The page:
The Return of Cultural Artefacts

Alexander Herman


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Debates about the restitution of cultural objects have been ongoing for many decades, but have acquired a new urgency recently with the intensification of scrutiny of European museum collections acquired in the colonial period. Alexander Herman's fascinating and accessible book provides an up-to-date overview of the restitution debate with reference to a wide range of current controversies. This is a book about the return of cultural treasures: why it is demanded, how it is negotiated and where it might lead. This debate forces us to confront an often dark history, and the difficult application of our contemporary conceptions of justice to instances from the past. Should we allow plundered artefacts to rest where they lie – often residing there by the imbalances of history? This book asks whether we are entering a new 'restitution paradigm', one that could have an indelible impact on the cultural sector - and the rest of the world - for many years to come. It provides essential reading for all those working in the art and museum worlds and beyond.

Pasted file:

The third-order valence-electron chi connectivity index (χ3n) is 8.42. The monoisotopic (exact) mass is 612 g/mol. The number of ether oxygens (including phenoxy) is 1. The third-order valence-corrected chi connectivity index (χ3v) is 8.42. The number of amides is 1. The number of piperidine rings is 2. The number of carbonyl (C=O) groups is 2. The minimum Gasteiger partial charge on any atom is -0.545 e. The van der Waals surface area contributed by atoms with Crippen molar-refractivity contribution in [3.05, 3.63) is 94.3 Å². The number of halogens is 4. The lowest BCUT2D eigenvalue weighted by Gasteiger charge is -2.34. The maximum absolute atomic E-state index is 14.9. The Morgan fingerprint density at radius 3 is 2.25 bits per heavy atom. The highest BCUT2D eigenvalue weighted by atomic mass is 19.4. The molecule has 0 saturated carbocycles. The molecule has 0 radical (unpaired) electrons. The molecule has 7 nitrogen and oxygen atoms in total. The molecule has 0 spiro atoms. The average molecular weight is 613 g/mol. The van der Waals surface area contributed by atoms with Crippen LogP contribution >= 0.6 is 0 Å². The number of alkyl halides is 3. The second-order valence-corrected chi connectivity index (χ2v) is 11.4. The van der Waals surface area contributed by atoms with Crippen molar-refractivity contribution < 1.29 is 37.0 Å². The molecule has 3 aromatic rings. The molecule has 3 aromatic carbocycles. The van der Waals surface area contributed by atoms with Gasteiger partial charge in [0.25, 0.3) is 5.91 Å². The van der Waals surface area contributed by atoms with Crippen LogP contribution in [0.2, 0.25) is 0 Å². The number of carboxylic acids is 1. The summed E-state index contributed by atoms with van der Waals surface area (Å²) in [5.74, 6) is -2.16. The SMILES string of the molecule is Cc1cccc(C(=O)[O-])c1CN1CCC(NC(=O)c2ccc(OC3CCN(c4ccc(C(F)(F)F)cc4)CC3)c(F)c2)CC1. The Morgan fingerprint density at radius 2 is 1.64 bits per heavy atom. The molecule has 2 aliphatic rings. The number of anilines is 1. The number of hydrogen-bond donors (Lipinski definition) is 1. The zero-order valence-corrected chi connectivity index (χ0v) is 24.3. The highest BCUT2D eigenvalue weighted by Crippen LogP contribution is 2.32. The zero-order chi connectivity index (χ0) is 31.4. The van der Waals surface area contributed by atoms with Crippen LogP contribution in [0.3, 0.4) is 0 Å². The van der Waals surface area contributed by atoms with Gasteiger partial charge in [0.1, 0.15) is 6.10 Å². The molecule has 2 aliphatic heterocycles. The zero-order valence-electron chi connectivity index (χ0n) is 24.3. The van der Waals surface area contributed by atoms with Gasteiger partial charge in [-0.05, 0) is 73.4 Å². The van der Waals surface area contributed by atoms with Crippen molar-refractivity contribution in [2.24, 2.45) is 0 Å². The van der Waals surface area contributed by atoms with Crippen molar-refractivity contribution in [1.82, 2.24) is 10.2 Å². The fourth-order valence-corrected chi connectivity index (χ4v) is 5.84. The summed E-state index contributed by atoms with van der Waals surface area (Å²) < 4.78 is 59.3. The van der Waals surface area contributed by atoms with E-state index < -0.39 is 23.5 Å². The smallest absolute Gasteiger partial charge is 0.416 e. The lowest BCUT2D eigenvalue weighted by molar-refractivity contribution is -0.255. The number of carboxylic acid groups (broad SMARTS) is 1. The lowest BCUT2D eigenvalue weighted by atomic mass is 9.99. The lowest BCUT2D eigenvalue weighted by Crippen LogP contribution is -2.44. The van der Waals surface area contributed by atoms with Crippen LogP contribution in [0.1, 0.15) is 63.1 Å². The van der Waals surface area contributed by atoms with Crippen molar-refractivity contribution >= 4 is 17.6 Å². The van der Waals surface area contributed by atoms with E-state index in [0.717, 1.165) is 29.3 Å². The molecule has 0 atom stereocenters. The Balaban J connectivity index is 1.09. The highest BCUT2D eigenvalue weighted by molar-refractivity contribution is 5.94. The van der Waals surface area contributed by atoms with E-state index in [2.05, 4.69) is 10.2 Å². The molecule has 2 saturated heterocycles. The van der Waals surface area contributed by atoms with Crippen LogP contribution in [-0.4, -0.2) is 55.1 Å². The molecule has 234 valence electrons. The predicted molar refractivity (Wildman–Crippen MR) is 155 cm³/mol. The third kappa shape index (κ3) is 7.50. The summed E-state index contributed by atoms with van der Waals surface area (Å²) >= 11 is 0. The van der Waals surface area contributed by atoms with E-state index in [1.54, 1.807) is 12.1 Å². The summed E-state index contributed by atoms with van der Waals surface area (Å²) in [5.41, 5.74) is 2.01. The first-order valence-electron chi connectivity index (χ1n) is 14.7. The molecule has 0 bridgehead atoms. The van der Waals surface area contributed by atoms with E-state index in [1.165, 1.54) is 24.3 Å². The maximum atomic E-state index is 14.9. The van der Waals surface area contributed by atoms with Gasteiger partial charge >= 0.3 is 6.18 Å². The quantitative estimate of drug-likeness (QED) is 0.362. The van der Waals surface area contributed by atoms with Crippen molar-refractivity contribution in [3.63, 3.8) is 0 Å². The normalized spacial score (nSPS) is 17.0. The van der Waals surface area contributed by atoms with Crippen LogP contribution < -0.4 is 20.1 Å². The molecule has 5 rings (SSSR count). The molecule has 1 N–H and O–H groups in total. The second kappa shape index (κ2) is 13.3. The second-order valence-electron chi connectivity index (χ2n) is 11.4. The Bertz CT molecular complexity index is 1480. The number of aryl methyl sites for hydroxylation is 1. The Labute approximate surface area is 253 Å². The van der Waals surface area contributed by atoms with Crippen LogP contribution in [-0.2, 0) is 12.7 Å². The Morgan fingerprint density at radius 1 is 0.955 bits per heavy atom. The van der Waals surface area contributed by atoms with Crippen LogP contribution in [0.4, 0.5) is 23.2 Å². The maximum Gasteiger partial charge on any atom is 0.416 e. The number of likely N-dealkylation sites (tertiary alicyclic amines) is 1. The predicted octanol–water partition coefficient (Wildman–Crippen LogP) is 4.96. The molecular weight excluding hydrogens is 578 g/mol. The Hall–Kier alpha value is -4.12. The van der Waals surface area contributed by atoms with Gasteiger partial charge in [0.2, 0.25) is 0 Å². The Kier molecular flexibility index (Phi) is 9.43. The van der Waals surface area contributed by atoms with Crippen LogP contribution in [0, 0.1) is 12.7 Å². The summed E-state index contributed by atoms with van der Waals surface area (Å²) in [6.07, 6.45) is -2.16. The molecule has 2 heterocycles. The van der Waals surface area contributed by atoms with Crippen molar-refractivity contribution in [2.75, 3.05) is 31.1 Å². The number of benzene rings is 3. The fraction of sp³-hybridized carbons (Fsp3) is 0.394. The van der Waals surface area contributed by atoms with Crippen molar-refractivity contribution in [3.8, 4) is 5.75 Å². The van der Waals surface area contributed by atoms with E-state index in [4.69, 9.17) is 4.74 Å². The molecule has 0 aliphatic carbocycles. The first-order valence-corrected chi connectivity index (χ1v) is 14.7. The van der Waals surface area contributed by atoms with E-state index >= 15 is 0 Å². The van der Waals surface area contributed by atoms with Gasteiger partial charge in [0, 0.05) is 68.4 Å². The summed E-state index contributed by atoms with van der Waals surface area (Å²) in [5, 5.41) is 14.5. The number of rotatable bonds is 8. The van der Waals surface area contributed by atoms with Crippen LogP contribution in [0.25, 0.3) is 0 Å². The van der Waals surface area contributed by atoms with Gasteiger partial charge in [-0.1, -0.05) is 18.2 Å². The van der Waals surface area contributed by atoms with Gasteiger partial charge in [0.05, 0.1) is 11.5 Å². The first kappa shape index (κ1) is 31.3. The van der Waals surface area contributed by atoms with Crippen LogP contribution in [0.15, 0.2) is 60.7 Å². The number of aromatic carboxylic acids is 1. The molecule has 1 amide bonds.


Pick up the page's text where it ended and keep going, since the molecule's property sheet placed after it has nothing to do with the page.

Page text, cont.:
Alexander Herman:
Alexander Herman is Assistant Director of the Institute of Art and Law and co-directs the 'Art, Business and Law' LLM developed in partnership with the Centre for Commercial Law Studies at Queen Mary, University of London. He recently led an Arts Council England project to draft guidance for UK museums on the restitution and repatriation of collection items, and his articles on art-law and restitution issues appear regularly in The Art Newspaper.